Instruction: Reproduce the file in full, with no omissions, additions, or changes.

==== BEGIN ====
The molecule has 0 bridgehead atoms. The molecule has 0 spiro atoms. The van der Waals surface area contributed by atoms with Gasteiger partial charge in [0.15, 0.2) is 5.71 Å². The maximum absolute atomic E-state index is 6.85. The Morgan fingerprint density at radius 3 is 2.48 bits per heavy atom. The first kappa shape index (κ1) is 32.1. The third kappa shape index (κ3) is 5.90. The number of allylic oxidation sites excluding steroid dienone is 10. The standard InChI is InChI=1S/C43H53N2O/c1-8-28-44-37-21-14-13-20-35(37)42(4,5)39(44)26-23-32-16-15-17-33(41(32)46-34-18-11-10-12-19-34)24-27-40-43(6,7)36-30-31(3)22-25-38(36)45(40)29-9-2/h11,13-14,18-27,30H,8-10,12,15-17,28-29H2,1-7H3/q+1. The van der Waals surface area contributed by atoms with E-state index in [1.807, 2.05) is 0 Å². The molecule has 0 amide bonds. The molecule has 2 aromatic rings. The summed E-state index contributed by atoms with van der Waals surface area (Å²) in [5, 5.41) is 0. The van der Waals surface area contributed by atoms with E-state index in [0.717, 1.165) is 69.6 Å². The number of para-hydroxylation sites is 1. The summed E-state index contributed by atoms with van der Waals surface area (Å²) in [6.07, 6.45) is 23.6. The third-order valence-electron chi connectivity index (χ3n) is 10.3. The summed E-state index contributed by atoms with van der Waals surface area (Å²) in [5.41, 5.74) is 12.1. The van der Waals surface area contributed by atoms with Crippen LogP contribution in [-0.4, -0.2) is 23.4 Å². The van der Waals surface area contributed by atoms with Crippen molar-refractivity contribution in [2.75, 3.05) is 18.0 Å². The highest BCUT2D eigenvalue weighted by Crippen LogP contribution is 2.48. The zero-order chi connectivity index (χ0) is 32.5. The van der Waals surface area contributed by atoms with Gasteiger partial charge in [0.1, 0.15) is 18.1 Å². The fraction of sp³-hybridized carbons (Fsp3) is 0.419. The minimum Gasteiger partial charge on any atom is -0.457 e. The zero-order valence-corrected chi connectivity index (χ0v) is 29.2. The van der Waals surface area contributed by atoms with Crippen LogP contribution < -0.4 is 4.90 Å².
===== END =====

The molecule has 0 bridgehead atoms. The molecule has 0 spiro atoms. The van der Waals surface area contributed by atoms with Gasteiger partial charge in [0.15, 0.2) is 5.71 Å². The maximum absolute atomic E-state index is 6.85. The Morgan fingerprint density at radius 3 is 2.48 bits per heavy atom. The first kappa shape index (κ1) is 32.1. The third kappa shape index (κ3) is 5.90. The number of allylic oxidation sites excluding steroid dienone is 10. The standard InChI is InChI=1S/C43H53N2O/c1-8-28-44-37-21-14-13-20-35(37)42(4,5)39(44)26-23-32-16-15-17-33(41(32)46-34-18-11-10-12-19-34)24-27-40-43(6,7)36-30-31(3)22-25-38(36)45(40)29-9-2/h11,13-14,18-27,30H,8-10,12,15-17,28-29H2,1-7H3/q+1. The van der Waals surface area contributed by atoms with E-state index in [1.807, 2.05) is 0 Å². The molecule has 0 amide bonds. The molecule has 2 aromatic rings. The summed E-state index contributed by atoms with van der Waals surface area (Å²) in [5, 5.41) is 0. The van der Waals surface area contributed by atoms with E-state index in [0.717, 1.165) is 69.6 Å². The number of para-hydroxylation sites is 1. The summed E-state index contributed by atoms with van der Waals surface area (Å²) in [6.07, 6.45) is 23.6. The third-order valence-electron chi connectivity index (χ3n) is 10.3. The summed E-state index contributed by atoms with van der Waals surface area (Å²) in [5.41, 5.74) is 12.1. The van der Waals surface area contributed by atoms with Crippen LogP contribution in [-0.4, -0.2) is 23.4 Å². The van der Waals surface area contributed by atoms with Crippen molar-refractivity contribution in [2.75, 3.05) is 18.0 Å². The highest BCUT2D eigenvalue weighted by Crippen LogP contribution is 2.48. The zero-order chi connectivity index (χ0) is 32.5. The van der Waals surface area contributed by atoms with Gasteiger partial charge in [0.1, 0.15) is 18.1 Å². The fraction of sp³-hybridized carbons (Fsp3) is 0.419. The minimum Gasteiger partial charge on any atom is -0.457 e. The zero-order valence-corrected chi connectivity index (χ0v) is 29.2. The van der Waals surface area contributed by atoms with Crippen LogP contribution < -0.4 is 4.90 Å².